Initial Swiss Re estimates say that 2001 was a very costly year for property insurers.
In a PRNewswire report, man-made and natural catastrophes claimed more than 33,000 lives worldwide in 2001, with the direct financial loss from major events expected to be more than $115 billion, of which more than $32 billion will be borne by the insurance industry. The insured property and business interruption losses alone caused by the terrorist attacks of Sept. 11 are thought to be $19 billion. Those figures do not include the indirect negative impact on the equity markets and the global economy.
The attack in September, with a forecasted $90 billion damage, registered the greatest economic loss by far, but billion-dollar losses this year were also results of the Code Red computer worm and the explosion of a drilling platform off the coast of Brazil. When looking at the natural catastrophes, Allison in the U.S., which impacted a number of southern and eastern states, and earthquakes in India, El Salvador and the U.S. resulted in economic losses that ran into the billions.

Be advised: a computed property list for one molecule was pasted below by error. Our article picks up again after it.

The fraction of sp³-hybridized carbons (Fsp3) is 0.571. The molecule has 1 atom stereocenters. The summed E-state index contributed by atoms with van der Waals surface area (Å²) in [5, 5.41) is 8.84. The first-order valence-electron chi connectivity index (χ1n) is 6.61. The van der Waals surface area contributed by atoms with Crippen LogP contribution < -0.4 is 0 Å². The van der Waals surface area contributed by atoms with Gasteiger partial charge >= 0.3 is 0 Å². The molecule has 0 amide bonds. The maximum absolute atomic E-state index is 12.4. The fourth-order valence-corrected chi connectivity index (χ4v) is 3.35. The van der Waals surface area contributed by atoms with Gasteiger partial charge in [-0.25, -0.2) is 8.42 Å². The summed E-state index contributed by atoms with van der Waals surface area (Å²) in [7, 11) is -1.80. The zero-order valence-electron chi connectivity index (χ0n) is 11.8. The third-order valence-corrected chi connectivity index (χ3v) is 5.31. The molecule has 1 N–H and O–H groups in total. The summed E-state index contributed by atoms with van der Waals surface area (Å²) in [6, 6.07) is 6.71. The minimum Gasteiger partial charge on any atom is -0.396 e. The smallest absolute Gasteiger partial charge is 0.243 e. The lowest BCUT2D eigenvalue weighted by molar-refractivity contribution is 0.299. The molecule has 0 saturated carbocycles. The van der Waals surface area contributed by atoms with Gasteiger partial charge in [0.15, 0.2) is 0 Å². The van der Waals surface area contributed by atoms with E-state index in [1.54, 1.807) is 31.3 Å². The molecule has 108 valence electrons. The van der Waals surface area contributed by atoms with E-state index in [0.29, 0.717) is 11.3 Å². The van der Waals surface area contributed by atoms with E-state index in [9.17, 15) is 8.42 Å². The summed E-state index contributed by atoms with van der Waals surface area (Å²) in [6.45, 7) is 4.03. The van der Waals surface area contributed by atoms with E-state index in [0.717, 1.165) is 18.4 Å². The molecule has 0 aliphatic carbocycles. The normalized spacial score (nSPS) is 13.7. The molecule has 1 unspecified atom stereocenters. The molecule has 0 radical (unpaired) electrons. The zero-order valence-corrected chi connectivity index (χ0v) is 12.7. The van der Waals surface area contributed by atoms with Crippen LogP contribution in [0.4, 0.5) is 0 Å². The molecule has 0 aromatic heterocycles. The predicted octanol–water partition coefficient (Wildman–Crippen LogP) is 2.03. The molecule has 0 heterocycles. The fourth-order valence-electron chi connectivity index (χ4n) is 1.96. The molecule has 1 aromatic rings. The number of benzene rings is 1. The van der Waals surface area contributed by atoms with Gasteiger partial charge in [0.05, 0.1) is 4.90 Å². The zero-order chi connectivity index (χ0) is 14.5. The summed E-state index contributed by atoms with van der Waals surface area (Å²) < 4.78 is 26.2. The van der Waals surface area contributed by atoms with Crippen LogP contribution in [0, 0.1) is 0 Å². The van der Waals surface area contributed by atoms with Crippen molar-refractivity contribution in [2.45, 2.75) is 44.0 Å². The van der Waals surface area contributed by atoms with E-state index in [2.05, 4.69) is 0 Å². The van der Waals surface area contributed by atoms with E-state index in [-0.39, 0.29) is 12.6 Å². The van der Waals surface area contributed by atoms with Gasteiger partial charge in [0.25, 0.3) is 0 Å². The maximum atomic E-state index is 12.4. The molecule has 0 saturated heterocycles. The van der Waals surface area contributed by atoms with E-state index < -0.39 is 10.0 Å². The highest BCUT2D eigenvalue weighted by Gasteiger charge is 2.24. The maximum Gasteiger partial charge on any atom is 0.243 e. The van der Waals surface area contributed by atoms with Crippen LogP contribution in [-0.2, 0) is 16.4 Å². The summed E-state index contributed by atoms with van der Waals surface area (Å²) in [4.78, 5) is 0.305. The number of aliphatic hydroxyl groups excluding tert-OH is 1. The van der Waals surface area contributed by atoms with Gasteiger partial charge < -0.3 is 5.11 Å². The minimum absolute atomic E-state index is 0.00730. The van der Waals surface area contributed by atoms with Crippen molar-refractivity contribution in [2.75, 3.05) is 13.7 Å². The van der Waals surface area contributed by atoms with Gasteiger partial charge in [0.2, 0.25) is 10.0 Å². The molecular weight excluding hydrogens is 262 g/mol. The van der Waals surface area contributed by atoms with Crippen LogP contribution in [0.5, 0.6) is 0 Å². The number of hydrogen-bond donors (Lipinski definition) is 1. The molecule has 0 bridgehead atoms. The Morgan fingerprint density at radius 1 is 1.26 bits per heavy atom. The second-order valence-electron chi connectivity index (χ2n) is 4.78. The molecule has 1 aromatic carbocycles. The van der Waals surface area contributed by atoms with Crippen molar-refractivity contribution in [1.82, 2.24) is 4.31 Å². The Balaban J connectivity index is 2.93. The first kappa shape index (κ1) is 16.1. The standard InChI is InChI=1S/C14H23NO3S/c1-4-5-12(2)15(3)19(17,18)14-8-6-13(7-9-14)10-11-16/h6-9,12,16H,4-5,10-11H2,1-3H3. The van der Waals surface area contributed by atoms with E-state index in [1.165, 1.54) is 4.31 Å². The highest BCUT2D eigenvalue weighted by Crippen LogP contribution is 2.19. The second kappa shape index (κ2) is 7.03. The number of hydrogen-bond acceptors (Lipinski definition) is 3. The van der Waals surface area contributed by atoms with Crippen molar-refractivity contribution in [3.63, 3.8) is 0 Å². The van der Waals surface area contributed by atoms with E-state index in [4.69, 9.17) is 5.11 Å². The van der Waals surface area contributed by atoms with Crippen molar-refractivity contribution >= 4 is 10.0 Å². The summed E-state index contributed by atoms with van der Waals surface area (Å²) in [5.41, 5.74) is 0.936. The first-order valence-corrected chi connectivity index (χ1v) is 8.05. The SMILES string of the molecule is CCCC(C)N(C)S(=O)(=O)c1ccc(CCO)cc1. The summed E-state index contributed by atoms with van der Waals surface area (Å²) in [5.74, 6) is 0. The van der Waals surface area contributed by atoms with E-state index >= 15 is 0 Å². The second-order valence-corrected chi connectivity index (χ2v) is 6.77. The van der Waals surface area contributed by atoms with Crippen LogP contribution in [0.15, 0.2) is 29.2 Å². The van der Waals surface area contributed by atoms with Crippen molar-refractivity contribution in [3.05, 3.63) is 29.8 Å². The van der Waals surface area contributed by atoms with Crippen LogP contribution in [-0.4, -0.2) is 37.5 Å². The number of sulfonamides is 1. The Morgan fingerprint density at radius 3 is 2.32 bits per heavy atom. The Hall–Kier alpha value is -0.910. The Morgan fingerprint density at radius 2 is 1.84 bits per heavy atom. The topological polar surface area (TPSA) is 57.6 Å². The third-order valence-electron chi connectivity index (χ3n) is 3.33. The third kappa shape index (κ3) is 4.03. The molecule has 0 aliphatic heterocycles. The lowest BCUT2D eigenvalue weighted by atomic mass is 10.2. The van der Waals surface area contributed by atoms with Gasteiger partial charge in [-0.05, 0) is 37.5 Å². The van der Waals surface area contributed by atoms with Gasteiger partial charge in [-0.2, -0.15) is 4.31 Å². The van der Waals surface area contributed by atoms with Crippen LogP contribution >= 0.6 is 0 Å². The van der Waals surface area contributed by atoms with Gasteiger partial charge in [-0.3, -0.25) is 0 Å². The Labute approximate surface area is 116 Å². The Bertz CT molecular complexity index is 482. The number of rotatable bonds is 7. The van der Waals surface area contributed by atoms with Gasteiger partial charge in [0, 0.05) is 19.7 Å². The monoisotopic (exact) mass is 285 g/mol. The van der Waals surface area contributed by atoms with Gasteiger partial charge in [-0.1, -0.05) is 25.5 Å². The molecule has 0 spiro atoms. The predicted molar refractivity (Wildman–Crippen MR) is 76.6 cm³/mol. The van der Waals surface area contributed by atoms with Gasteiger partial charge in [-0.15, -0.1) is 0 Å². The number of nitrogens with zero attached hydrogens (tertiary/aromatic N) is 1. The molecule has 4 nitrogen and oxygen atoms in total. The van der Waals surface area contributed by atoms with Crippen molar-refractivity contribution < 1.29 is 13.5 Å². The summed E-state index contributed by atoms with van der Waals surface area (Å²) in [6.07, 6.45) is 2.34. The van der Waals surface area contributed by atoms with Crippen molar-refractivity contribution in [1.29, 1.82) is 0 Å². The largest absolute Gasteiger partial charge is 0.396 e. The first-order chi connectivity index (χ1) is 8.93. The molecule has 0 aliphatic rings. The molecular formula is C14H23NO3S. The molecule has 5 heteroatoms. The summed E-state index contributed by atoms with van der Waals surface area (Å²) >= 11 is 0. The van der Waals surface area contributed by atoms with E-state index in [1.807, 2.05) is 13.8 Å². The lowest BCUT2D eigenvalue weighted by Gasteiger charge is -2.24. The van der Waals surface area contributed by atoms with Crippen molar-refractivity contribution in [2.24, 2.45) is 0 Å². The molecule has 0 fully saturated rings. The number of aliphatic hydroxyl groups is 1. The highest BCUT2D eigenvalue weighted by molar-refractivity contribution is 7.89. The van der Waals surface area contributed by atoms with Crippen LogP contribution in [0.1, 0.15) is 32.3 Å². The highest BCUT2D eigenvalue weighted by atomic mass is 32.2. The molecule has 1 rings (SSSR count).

The trend towards higher losses continues given the risk factors of higher population densities, and greater concentrations of insured values, specifically in endangered areas.
Following the large losses incurred in 2001, the risk of terrorism is increasingly being factored into the equation.
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